A captivating timepiece, this 29-inch wall clock stylishly pays homage to French country style with elegance. Especially fitting for an empty wall space, this wooden piece effortlessly draws the eye with its bold Roman numerals and matching clock hands that hover over a pale aqua and ivory-colored face. Its fleur-de-lis and floral details are a harmonious match for a romantic and feminine aesthetic in the living room, which is easily complemented by other weathered décor and Parisian...
The apparent position of the Sun in the sky moves over the course of each day, reflecting the rotation of the Earth. Shadows cast by stationary objects move correspondingly, so their positions can be used to indicate the time of day. A sundial shows the time by displaying the position of a shadow on a (usually) flat surface, which has markings that correspond to the hours.[7] Sundials can be horizontal, vertical, or in other orientations. Sundials were widely used in ancient times.[8] With the knowledge of latitude, a well-constructed sundial can measure local solar time with reasonable accuracy, within a minute or two. Sundials continued to be used to monitor the performance of clocks until the modern era.[citation needed]
A wall clock is not only a household necessity, but can also be a stylish home accent piece. Features like analog roman numerals or digital displays can reflect a classic or high-tech style, an oversized silver metal clock can turn a wall into a decor feature, and a beautiful and ornate antique piece can lend a stately touch. Available in a wide variety of other designs and themes, choosing a wall clock to complement your decor can be easy and fun.

The piezoelectric properties of crystalline quartz were discovered by Jacques and Pierre Curie in 1880.[49][50] The first crystal oscillator was invented in 1917 by Alexander M. Nicholson after which, the first quartz crystal oscillator was built by Walter G. Cady in 1921.[2] In 1927 the first quartz clock was built by Warren Marrison and J. W. Horton at Bell Telephone Laboratories in Canada.[51][2] The following decades saw the development of quartz clocks as precision time measurement devices in laboratory settings—the bulky and delicate counting electronics, built with vacuum tubes, limited their practical use elsewhere. The National Bureau of Standards (now NIST) based the time standard of the United States on quartz clocks from late 1929 until the 1960s, when it changed to atomic clocks.[52] In 1969, Seiko produced the world's first quartz wristwatch, the Astron.[53] Their inherent accuracy and low cost of production resulted in the subsequent proliferation of quartz clocks and watches.[49]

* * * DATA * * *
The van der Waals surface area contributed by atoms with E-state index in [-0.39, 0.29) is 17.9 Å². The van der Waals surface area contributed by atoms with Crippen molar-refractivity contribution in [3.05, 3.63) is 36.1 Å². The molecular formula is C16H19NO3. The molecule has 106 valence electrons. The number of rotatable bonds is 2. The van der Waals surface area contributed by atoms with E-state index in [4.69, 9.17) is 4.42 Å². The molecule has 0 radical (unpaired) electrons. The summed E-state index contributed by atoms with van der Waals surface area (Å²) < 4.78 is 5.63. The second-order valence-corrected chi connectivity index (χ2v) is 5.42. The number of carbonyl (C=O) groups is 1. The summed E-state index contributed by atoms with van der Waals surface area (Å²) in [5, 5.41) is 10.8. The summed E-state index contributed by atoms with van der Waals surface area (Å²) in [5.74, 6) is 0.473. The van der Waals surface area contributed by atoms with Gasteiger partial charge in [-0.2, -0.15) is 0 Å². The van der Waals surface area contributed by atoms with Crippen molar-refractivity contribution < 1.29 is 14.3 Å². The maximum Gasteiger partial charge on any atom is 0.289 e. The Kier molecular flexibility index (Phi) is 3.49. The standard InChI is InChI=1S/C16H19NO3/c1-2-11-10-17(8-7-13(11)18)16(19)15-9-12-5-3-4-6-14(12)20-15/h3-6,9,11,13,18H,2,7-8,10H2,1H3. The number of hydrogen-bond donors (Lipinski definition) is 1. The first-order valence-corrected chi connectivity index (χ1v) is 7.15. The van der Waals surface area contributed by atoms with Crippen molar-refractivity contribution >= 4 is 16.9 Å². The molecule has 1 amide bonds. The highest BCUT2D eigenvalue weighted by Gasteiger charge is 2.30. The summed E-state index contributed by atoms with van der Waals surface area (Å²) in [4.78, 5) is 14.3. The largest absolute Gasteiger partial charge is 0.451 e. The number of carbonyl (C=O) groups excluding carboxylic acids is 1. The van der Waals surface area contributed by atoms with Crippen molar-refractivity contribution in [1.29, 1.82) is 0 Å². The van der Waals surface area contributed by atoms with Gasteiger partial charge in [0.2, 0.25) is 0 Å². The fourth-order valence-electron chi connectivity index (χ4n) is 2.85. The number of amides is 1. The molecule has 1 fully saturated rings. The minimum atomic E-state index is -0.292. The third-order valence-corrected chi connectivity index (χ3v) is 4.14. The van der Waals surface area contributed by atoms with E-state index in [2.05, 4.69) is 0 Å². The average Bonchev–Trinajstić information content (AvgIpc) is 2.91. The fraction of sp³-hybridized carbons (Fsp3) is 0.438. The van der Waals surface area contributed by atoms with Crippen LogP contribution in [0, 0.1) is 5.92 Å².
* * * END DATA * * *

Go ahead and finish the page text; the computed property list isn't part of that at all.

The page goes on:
The ancient Greek philosopher Plato (428–348 BC) was said to possess a large water clock with an unspecified alarm signal similar to the sound of a water organ; he used it at night, possibly for signaling the beginning of his lectures at dawn (Athenaeus 4.174c).[2] The Hellenistic engineer and inventor Ctesibius (fl. 285–222 BC) fitted his clepsydras with dial and pointer for indicating the time, and added elaborate "alarm systems, which could be made to drop pebbles on a gong, or blow trumpets (by forcing bell-jars down into water and taking the compressed air through a beating reed) at pre-set times" (Vitruv 11.11).[3]

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In addition to radio, recent clock radios have other music sources such as iPod, iPhone, and/or audio CD. When the alarm is triggered, it can play a set radio station or the music from a selected music source to awaken the sleeper. These models usually come with a dock for iPod/iPhone that also charges the device while it is docked. They can play FM/AM radio, iPod/iPhone or CD like a typical music player as well (without being triggered by the alarm function). A few popular models offer "nature sounds" like rain, forest, fire, sea, waterfall etc., in place of the buzzer.